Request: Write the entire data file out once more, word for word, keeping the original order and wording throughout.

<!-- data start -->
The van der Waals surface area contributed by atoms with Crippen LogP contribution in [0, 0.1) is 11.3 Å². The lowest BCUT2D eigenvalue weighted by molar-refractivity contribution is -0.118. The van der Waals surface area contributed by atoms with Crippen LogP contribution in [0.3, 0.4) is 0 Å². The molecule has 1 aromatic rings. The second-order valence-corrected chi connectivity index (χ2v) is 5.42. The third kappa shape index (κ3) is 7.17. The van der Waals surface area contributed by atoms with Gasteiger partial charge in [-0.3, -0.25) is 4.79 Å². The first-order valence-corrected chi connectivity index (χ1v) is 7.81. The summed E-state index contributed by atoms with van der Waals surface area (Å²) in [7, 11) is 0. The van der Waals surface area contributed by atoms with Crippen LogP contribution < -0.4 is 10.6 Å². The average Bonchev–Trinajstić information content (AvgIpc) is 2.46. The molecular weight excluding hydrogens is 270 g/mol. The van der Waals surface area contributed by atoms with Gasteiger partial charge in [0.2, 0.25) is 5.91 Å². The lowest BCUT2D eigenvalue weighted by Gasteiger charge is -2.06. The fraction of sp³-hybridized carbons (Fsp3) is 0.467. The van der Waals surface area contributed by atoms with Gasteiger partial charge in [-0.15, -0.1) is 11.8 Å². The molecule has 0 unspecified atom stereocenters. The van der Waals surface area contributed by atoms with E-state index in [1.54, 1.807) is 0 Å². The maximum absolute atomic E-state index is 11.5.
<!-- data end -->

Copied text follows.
The van der Waals surface area contributed by atoms with Crippen LogP contribution in [0, 0.1) is 11.3 Å². The lowest BCUT2D eigenvalue weighted by molar-refractivity contribution is -0.118. The van der Waals surface area contributed by atoms with Crippen LogP contribution in [0.3, 0.4) is 0 Å². The molecule has 1 aromatic rings. The second-order valence-corrected chi connectivity index (χ2v) is 5.42. The third kappa shape index (κ3) is 7.17. The van der Waals surface area contributed by atoms with Gasteiger partial charge in [-0.3, -0.25) is 4.79 Å². The first-order valence-corrected chi connectivity index (χ1v) is 7.81. The summed E-state index contributed by atoms with van der Waals surface area (Å²) in [7, 11) is 0. The van der Waals surface area contributed by atoms with Crippen LogP contribution < -0.4 is 10.6 Å². The average Bonchev–Trinajstić information content (AvgIpc) is 2.46. The molecular weight excluding hydrogens is 270 g/mol. The van der Waals surface area contributed by atoms with Gasteiger partial charge in [0.2, 0.25) is 5.91 Å². The lowest BCUT2D eigenvalue weighted by Gasteiger charge is -2.06. The fraction of sp³-hybridized carbons (Fsp3) is 0.467. The van der Waals surface area contributed by atoms with Gasteiger partial charge in [-0.15, -0.1) is 11.8 Å². The molecule has 0 unspecified atom stereocenters. The van der Waals surface area contributed by atoms with E-state index in [1.54, 1.807) is 0 Å². The maximum absolute atomic E-state index is 11.5.